Dar es Salaam. Bank of Tanzania (BoT) announced on Thursday that it has started working on its own Central Bank Issued Digital Currency, one month since Nigeria introduced its first Central Bank backed digital currency in Africa, eNaira.
Speaking during the Financial Institutions Conference, BoT Governor Prof Florens Luoga highlighted the impact of digital technology to the financial sector, saying digital technology development in the financial sector has led to the rise of Central Bank Digital Currency (CBDC) and cryptocurrency.
“Several Banks are at different stages of launching their own CBDC, for example, the Central Bank of Nigeria has recently launched eNaira making it the first Bank in Africa to launch CBDC,” said Prof Luoga, expressing the intention of having Tanzania’s CBDC in the near future.
To that end, Prof Luoga shared the roadmap toward Tanzania’s CBDC, saying: “In making sure our country is not left behind, Tanzania Central Bank has started preparations towards having its own CBDC. The preparations include capacity building of experts, raising awareness to stakeholders and research.”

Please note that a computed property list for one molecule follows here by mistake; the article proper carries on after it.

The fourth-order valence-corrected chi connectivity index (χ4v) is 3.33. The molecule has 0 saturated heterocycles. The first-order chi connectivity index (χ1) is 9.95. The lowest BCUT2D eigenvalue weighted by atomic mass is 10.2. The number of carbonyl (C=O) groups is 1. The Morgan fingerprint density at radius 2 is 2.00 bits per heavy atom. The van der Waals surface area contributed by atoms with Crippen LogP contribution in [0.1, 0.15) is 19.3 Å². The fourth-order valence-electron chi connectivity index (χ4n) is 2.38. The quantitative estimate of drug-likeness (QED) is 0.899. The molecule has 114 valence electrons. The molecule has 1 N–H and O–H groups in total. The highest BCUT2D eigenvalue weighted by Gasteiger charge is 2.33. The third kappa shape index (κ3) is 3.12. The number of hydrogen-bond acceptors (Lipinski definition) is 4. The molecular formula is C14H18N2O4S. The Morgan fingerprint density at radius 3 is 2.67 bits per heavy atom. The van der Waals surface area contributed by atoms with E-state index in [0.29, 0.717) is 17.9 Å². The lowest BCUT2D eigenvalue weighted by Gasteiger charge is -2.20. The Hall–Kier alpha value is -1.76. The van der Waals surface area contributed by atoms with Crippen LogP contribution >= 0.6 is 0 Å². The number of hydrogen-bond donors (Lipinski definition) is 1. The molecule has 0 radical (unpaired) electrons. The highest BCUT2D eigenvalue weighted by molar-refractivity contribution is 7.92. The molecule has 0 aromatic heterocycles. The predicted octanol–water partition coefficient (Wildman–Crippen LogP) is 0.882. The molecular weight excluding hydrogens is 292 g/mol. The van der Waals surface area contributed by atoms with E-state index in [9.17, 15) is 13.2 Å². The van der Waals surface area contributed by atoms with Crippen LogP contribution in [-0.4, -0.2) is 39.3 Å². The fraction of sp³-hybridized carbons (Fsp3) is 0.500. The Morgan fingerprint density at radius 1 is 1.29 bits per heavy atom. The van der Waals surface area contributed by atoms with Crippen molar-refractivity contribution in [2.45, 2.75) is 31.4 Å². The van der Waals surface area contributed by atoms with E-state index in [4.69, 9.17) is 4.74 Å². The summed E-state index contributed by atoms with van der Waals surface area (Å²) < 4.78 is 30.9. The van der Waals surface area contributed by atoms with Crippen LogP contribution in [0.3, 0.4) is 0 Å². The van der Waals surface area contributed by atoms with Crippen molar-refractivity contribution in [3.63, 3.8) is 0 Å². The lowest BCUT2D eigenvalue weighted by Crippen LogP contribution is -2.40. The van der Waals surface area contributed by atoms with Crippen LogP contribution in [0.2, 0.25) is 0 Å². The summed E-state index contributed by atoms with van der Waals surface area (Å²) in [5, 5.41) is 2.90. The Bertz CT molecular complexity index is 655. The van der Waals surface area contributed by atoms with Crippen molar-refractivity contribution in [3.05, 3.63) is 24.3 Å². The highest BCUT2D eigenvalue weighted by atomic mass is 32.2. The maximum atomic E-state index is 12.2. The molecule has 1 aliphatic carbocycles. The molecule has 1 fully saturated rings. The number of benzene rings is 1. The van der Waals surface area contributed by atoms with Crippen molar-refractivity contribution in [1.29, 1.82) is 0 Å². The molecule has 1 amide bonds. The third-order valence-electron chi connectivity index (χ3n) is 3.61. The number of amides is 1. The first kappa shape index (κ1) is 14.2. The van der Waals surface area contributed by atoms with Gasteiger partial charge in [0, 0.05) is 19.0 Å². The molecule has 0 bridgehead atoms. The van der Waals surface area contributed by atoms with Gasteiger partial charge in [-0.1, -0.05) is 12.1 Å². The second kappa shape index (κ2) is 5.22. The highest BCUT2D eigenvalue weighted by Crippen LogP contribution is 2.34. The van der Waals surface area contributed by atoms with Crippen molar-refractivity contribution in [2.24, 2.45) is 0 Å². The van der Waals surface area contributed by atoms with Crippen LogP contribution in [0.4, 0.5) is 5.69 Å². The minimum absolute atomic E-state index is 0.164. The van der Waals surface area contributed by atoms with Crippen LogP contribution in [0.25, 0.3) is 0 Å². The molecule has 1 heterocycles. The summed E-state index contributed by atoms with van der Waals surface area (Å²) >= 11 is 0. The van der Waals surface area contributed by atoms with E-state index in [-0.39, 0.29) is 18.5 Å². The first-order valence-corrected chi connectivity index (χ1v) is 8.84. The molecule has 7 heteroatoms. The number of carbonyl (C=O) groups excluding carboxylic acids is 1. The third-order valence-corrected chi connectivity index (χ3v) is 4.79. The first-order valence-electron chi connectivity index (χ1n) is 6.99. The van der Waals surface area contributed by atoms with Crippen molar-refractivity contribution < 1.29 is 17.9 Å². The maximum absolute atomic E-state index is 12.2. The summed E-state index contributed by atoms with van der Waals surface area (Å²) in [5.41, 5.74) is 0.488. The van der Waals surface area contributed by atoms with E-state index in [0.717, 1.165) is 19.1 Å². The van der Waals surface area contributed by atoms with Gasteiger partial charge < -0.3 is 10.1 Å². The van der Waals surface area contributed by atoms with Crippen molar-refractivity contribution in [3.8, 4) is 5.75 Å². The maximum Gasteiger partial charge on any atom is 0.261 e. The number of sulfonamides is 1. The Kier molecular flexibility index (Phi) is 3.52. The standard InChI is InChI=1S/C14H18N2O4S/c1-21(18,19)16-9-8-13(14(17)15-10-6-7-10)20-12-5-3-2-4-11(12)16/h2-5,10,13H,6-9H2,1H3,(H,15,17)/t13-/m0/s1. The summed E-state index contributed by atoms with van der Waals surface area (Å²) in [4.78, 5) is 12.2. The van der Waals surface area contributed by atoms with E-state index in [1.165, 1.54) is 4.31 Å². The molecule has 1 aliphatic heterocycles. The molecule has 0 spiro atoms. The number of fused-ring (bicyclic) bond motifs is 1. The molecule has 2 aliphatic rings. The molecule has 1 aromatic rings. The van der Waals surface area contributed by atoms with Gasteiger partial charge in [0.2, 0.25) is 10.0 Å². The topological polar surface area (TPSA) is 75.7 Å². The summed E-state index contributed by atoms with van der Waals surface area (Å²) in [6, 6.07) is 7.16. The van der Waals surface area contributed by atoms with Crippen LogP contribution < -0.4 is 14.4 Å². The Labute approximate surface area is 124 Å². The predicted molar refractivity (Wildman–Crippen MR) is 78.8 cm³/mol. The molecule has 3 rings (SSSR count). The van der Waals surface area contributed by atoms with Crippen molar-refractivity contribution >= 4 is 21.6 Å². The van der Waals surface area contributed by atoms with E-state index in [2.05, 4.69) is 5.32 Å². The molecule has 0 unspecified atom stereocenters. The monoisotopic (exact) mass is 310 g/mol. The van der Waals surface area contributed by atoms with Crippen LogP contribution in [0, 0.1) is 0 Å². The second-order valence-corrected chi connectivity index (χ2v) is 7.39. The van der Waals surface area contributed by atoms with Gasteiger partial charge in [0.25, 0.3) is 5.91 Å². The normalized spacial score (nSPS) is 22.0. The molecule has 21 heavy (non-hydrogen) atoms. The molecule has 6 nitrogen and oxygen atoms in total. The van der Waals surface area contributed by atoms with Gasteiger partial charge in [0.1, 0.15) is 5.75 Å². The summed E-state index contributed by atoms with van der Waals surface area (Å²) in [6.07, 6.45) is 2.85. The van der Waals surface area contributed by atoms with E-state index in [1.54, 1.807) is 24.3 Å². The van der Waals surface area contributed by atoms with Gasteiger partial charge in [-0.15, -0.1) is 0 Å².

Globally, Nigeria and Bahamas are the only countries that has so far made their CBDC fully open to the public. There are more than 15 countries that have piloted digital currency in their zones including China, South Korea and the Eastern Caribbean Currency Union (Anguilla, Antigua and Barbuda, Dominica, Grenada, Montserrat, St. Kitts and Nevis, St. Lucia, and St. Vincent and the Grenadines).
Tanzania’s interest in digital currency was sparked by President Samia Suluhu Hassan on June 13, 2021, when she tasked the Central Bank to study digital currencies and cryptocurrency so as to make sure Tanzania is not left behind in the ongoing revolution in the financial sector.
CBDC has emerged as the government solution to the growing interest in cryptocurrencies which are essentially not controlled by government or specific individuals.
On the question of cryptocurrency, as other Central Banks, Prof Luoga expressed hesitation.
“Regarding cryptocurrencies the Central Bank has warned the public on risks involved in engaging in those currencies,” using the example of how El Salvador is being challenged by the World Bank, IMF and the like after adopting Bitcoin as its legal tender.